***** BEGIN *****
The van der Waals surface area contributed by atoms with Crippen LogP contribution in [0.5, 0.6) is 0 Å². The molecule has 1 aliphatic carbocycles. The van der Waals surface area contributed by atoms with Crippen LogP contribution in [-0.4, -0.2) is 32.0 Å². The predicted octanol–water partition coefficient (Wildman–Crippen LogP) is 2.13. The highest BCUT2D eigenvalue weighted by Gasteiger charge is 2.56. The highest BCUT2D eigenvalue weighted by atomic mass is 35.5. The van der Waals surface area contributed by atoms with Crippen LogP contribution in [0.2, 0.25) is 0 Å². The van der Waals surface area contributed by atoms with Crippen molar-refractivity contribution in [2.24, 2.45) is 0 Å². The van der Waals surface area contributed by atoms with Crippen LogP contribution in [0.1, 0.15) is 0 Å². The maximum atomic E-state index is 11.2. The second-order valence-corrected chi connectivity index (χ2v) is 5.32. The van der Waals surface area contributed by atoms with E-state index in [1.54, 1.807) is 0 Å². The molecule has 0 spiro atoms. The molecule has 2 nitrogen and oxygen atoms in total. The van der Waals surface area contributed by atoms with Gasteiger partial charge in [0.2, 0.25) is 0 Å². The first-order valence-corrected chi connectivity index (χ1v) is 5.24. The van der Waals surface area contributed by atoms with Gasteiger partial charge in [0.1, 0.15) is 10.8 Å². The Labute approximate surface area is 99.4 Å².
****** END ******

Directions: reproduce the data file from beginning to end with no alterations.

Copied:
The van der Waals surface area contributed by atoms with Crippen LogP contribution in [0.5, 0.6) is 0 Å². The molecule has 1 aliphatic carbocycles. The van der Waals surface area contributed by atoms with Crippen LogP contribution in [-0.4, -0.2) is 32.0 Å². The predicted octanol–water partition coefficient (Wildman–Crippen LogP) is 2.13. The highest BCUT2D eigenvalue weighted by Gasteiger charge is 2.56. The highest BCUT2D eigenvalue weighted by atomic mass is 35.5. The van der Waals surface area contributed by atoms with Crippen LogP contribution in [0.2, 0.25) is 0 Å². The van der Waals surface area contributed by atoms with Crippen molar-refractivity contribution in [2.24, 2.45) is 0 Å². The van der Waals surface area contributed by atoms with Crippen LogP contribution in [0.1, 0.15) is 0 Å². The maximum atomic E-state index is 11.2. The second-order valence-corrected chi connectivity index (χ2v) is 5.32. The van der Waals surface area contributed by atoms with E-state index in [1.54, 1.807) is 0 Å². The molecule has 0 spiro atoms. The molecule has 2 nitrogen and oxygen atoms in total. The van der Waals surface area contributed by atoms with Gasteiger partial charge in [0.2, 0.25) is 0 Å². The first-order valence-corrected chi connectivity index (χ1v) is 5.24. The van der Waals surface area contributed by atoms with Gasteiger partial charge in [0.1, 0.15) is 10.8 Å². The Labute approximate surface area is 99.4 Å².